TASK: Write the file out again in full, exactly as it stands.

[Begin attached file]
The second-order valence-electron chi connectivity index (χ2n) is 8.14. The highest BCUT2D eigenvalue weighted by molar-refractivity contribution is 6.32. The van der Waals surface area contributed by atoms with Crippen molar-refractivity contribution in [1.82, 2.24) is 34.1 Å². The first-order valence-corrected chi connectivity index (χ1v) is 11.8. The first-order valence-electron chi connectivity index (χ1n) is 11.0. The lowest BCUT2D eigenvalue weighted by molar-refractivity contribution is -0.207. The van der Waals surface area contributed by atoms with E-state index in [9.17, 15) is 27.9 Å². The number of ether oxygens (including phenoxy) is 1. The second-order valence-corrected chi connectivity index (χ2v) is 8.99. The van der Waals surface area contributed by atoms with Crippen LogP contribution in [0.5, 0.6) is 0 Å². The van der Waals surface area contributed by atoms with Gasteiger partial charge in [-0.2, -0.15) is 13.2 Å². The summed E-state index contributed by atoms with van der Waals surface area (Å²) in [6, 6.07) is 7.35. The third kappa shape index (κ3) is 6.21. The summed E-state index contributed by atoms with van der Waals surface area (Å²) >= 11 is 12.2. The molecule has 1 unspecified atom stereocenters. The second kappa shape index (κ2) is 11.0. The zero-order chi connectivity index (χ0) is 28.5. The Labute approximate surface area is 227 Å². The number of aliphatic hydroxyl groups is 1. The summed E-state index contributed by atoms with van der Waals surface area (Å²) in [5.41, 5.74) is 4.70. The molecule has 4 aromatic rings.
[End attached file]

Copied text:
The second-order valence-electron chi connectivity index (χ2n) is 8.14. The highest BCUT2D eigenvalue weighted by molar-refractivity contribution is 6.32. The van der Waals surface area contributed by atoms with Crippen molar-refractivity contribution in [1.82, 2.24) is 34.1 Å². The first-order valence-corrected chi connectivity index (χ1v) is 11.8. The first-order valence-electron chi connectivity index (χ1n) is 11.0. The lowest BCUT2D eigenvalue weighted by molar-refractivity contribution is -0.207. The van der Waals surface area contributed by atoms with E-state index in [9.17, 15) is 27.9 Å². The number of ether oxygens (including phenoxy) is 1. The second-order valence-corrected chi connectivity index (χ2v) is 8.99. The van der Waals surface area contributed by atoms with Crippen LogP contribution in [0.5, 0.6) is 0 Å². The van der Waals surface area contributed by atoms with Gasteiger partial charge in [-0.2, -0.15) is 13.2 Å². The summed E-state index contributed by atoms with van der Waals surface area (Å²) in [6, 6.07) is 7.35. The third kappa shape index (κ3) is 6.21. The summed E-state index contributed by atoms with van der Waals surface area (Å²) >= 11 is 12.2. The molecule has 1 unspecified atom stereocenters. The second kappa shape index (κ2) is 11.0. The zero-order chi connectivity index (χ0) is 28.5. The Labute approximate surface area is 227 Å². The number of aliphatic hydroxyl groups is 1. The summed E-state index contributed by atoms with van der Waals surface area (Å²) in [5.41, 5.74) is 4.70. The molecule has 4 aromatic rings.